The Parrots, The Complete Plates by Edward Lear
During Lear’s time, live parrots were rare and much sought-after bought and sold for large sums by wealthy amateurs of natural history, and prized by 19th-century European aristocracy for their astonishing plumage and mimicry of the human voice. Naturally, fine drawings of them were also highly prized. One of the first collections entirely dedicated to the species, Parrots includes African, Australian, and American parrots bred by eminent ornithologists such as Sir William Jardine and Prideaux John Selby, who sponsored Lear, inspiring and directing his work. Unlike other avian illustrators who often worked with stuffed birds, the young and prodigiously talented Lear (1812–1888) made his drawings from live parrots, capturing their expressions and movements in remarkably lifelike illustrations. The new medium of hand-colored lithography facilitated the vivid elegance of Lear’s work.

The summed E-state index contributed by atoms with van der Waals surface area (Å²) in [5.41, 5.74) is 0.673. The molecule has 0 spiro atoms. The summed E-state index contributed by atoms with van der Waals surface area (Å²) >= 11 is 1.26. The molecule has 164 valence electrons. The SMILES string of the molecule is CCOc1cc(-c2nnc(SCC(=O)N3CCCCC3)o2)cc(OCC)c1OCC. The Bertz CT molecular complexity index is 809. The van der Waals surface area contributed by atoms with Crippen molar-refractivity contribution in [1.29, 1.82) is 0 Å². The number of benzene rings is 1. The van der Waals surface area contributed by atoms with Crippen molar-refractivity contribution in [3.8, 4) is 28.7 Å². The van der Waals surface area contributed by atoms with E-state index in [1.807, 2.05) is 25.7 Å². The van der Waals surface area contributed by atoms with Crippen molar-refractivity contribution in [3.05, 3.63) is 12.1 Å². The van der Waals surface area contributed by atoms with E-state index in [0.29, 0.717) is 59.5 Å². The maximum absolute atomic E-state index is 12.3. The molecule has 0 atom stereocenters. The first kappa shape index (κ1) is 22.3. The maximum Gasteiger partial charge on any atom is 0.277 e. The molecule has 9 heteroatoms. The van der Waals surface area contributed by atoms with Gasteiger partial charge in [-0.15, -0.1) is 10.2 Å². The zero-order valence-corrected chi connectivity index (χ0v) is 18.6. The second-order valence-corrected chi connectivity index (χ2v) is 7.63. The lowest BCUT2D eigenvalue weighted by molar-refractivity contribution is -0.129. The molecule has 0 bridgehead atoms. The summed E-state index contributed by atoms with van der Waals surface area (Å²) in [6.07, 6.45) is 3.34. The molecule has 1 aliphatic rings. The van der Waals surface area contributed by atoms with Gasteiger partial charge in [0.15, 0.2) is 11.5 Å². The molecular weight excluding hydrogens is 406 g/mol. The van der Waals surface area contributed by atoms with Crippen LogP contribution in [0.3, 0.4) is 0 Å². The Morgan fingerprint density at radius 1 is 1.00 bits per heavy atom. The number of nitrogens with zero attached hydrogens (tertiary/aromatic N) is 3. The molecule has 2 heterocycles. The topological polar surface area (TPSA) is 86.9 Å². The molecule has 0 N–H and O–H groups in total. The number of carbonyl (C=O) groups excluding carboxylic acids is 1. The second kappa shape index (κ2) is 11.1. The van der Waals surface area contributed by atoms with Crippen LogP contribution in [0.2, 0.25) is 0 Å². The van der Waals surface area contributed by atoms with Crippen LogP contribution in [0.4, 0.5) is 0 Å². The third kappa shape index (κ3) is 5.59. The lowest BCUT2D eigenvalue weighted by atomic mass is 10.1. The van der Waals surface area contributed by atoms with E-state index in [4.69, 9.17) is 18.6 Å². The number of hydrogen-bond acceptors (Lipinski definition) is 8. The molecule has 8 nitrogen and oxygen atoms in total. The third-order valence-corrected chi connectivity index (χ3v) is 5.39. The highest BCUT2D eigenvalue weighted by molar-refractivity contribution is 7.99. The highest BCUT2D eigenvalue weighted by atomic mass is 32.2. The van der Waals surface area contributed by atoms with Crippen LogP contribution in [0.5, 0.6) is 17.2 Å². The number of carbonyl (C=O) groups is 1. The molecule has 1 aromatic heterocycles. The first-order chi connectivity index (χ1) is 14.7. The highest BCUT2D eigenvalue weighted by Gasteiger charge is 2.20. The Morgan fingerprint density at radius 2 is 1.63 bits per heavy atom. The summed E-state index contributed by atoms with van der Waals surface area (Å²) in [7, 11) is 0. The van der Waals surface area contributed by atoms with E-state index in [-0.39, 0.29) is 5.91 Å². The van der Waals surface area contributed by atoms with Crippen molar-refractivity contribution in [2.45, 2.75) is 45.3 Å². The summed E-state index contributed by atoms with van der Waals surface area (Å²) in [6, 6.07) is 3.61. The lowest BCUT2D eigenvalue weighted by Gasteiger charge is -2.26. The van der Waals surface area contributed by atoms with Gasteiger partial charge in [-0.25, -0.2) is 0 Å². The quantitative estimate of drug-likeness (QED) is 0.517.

Illustrations of the Family of Psittacidae, or Parrots is an 1832 book containing 42 hand-colored lithographs by Edward Lear. He produced 175 copies for sale to subscribers as a part-publication, which were later bound as a book
- includes 42 large prints
- clamshell box
- 13.5" x 20"